As the Black students from elite schools across the country testify, it’s STILL hard to be young, gifted and Black in our nation’s elite schools.
It has become painfully clear to me, that the conversations all of us have been having around diversity are in some way a part of the problem. I mean, if diversity programs that were spearheaded 20 years ago were so successful, why is our country still struggling around topics of race?
Did you know there is a parent organization spreading racist narratives about Black and Latino families in our district?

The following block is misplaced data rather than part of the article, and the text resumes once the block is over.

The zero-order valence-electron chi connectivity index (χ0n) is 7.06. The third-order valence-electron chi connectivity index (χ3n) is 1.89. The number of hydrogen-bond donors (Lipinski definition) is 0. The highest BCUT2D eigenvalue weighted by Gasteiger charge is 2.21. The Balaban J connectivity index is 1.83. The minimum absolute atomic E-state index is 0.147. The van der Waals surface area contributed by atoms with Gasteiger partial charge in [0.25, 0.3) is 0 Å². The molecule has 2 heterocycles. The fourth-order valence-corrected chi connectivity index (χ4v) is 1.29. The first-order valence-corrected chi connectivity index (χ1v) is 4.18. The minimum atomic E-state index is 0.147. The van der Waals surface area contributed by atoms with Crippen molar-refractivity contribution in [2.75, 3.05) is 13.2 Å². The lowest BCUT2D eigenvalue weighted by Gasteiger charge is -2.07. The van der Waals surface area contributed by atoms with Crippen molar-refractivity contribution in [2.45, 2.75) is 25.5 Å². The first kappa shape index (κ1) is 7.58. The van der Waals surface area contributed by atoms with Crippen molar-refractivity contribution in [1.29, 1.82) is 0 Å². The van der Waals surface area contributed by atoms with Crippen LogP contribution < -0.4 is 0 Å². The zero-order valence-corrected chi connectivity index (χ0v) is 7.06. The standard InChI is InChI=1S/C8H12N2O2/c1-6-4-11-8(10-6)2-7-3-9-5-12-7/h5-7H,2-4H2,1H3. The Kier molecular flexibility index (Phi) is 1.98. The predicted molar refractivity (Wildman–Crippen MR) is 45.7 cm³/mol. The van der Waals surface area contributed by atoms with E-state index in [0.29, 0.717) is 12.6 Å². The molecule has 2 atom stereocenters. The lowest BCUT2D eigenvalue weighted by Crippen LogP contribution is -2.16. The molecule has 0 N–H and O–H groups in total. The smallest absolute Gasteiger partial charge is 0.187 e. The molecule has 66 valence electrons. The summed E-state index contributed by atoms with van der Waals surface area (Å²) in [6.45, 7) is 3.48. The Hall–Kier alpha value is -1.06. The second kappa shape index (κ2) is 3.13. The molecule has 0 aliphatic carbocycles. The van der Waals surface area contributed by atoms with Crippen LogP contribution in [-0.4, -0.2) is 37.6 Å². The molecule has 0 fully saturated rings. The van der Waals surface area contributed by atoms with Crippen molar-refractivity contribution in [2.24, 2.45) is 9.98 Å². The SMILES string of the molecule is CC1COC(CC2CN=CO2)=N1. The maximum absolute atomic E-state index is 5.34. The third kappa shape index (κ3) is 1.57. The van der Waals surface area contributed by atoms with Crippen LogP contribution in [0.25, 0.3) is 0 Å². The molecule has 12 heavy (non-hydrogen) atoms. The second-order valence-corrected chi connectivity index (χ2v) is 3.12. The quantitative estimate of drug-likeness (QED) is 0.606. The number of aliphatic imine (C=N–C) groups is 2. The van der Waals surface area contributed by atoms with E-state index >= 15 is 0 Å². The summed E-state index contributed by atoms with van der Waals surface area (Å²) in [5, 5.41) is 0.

Something really amazing and positive happened last week… educators and Black students organizing around advocating for educational equity!
CARE proponents (read: Lowell families) who originally marketed their proposal as “two-track accelerated Algebra” have repackaged their plan using the words “optional pathways” and “choice” to advocate for a reinstatement of tracking in SFUSD.
How should education funding impact our expectations about how public schools prioritize their resources? Dale Scott has some thoughts…
This student reinforced for me why we cannot support the “Accelerated Algebra in Middle School” track that some Lowell teachers and parents are proposing.
There is a relationship between gifted programs and systemic racism in our schools. It’s time parents and teachers stopped playing the blame game and worked together to create equitable and effective programs for exceptionally bright and talented students.